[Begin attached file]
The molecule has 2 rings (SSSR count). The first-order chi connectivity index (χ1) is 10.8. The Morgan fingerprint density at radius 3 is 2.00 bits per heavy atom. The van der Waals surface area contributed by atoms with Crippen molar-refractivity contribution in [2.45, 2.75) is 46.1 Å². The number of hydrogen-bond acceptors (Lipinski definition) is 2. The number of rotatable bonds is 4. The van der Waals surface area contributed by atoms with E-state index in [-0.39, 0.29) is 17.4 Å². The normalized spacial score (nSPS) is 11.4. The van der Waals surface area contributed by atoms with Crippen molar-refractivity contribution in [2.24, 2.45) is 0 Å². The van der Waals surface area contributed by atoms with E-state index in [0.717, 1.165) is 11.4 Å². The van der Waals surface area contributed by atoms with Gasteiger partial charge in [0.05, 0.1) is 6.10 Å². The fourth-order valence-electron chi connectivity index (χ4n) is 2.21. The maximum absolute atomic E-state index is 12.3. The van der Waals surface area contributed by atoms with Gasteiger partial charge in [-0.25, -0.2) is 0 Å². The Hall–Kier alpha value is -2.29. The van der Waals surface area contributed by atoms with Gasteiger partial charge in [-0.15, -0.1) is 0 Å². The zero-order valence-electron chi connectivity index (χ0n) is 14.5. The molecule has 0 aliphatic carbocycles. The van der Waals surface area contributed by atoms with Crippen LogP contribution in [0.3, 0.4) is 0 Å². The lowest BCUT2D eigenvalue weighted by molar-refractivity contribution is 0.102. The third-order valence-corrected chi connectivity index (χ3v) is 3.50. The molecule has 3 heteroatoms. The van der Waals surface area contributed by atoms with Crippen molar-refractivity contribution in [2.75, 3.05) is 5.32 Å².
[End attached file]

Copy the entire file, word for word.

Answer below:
The molecule has 2 rings (SSSR count). The first-order chi connectivity index (χ1) is 10.8. The Morgan fingerprint density at radius 3 is 2.00 bits per heavy atom. The van der Waals surface area contributed by atoms with Crippen molar-refractivity contribution in [2.45, 2.75) is 46.1 Å². The number of hydrogen-bond acceptors (Lipinski definition) is 2. The number of rotatable bonds is 4. The van der Waals surface area contributed by atoms with E-state index in [-0.39, 0.29) is 17.4 Å². The normalized spacial score (nSPS) is 11.4. The van der Waals surface area contributed by atoms with Crippen molar-refractivity contribution in [2.24, 2.45) is 0 Å². The van der Waals surface area contributed by atoms with E-state index in [0.717, 1.165) is 11.4 Å². The van der Waals surface area contributed by atoms with Gasteiger partial charge in [0.05, 0.1) is 6.10 Å². The fourth-order valence-electron chi connectivity index (χ4n) is 2.21. The maximum absolute atomic E-state index is 12.3. The van der Waals surface area contributed by atoms with Gasteiger partial charge in [-0.25, -0.2) is 0 Å². The Hall–Kier alpha value is -2.29. The van der Waals surface area contributed by atoms with Gasteiger partial charge in [-0.15, -0.1) is 0 Å². The zero-order valence-electron chi connectivity index (χ0n) is 14.5. The molecule has 0 aliphatic carbocycles. The van der Waals surface area contributed by atoms with Crippen LogP contribution in [0.3, 0.4) is 0 Å². The lowest BCUT2D eigenvalue weighted by molar-refractivity contribution is 0.102. The third-order valence-corrected chi connectivity index (χ3v) is 3.50. The molecule has 3 heteroatoms. The van der Waals surface area contributed by atoms with Crippen molar-refractivity contribution in [2.75, 3.05) is 5.32 Å².